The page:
At breakfast, where Corey and his mother met the next morning before his father and sisters came down, he told her, with embarrassment which told much more, that he wished now that she would go and call upon the Laphams.

Mrs. Corey turned a little pale, but shut her lips tight and mourned in silence whatever hopes she had lately permitted herself. She answered with Roman fortitude: "Of course, if there's anything between you and Miss Lapham, your family ought to recognise it."

"Yes," said Corey.

"You were reluctant to have me call at first, but now if the affair is going on — — "

"It is! I hope — yes, it is!"

"Then I ought to go and see her, with your sisters; and she ought to come here and — we ought all to see her and make the matter public. We can't do so too soon. It will seem as if we were ashamed if we don't."

"Yes, you are quite right, mother," said the young man gratefully, "and I feel how kind and good you are. I have tried to consider you in this matter, though I don't seem to have done so; I know what your rights are, and I wish with all my heart that I were meeting even your tastes perfectly. But I know you will like her when you come to know her. It's been very hard for her every way — about her sister, — and she's made a great sacrifice for me. She's acted nobly."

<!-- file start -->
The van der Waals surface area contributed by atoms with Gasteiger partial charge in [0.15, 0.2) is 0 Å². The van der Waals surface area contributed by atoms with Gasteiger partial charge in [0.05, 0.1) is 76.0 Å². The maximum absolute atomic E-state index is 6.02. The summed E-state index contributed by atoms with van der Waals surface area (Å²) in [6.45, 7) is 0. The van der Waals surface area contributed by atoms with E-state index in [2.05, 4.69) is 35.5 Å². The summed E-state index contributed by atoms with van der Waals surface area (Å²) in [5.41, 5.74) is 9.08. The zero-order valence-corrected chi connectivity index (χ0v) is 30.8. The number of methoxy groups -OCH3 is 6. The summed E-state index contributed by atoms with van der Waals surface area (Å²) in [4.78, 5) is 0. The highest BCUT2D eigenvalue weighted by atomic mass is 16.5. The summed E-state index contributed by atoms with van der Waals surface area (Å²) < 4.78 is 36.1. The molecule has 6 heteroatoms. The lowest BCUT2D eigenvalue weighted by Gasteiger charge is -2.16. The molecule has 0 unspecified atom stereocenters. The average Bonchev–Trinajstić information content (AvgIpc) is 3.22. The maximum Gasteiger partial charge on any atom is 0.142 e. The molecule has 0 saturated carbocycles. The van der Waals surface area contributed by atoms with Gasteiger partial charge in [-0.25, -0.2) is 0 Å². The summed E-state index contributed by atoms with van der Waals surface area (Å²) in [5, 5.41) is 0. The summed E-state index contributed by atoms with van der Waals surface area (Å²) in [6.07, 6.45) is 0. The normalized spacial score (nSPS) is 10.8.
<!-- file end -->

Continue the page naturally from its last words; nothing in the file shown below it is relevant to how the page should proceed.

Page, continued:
Mrs. Corey, whose thoughts cannot always be reported, said she was sure of it, and that all she desired was her son's happiness.

"She's been very unwilling to consider it an engagement on that account, and on account of Colonel Lapham's difficulties. I should like to have you go, now, for that very reason. I don't know just how serious the trouble is; but it isn't a time when we can seem indifferent."

The logic of this was not perhaps so apparent to the glasses of fifty as to the eyes of twenty-six; but Mrs. Corey, however she viewed it, could not allow herself to blench before the son whom she had taught that to want magnanimity was to be less than gentlemanly. She answered, with what composure she could, "I will take your sisters," and then she made some natural inquiries about Lapham's affairs. "Oh, I hope it will come out all right," Corey said, with a lover's vague smile, and left her. When his father came down, rubbing his long hands together, and looking aloof from all the cares of the practical world, in an artistic withdrawal, from which his eye ranged over the breakfast-table before he sat down, Mrs. Corey told him what she and their son had been saying.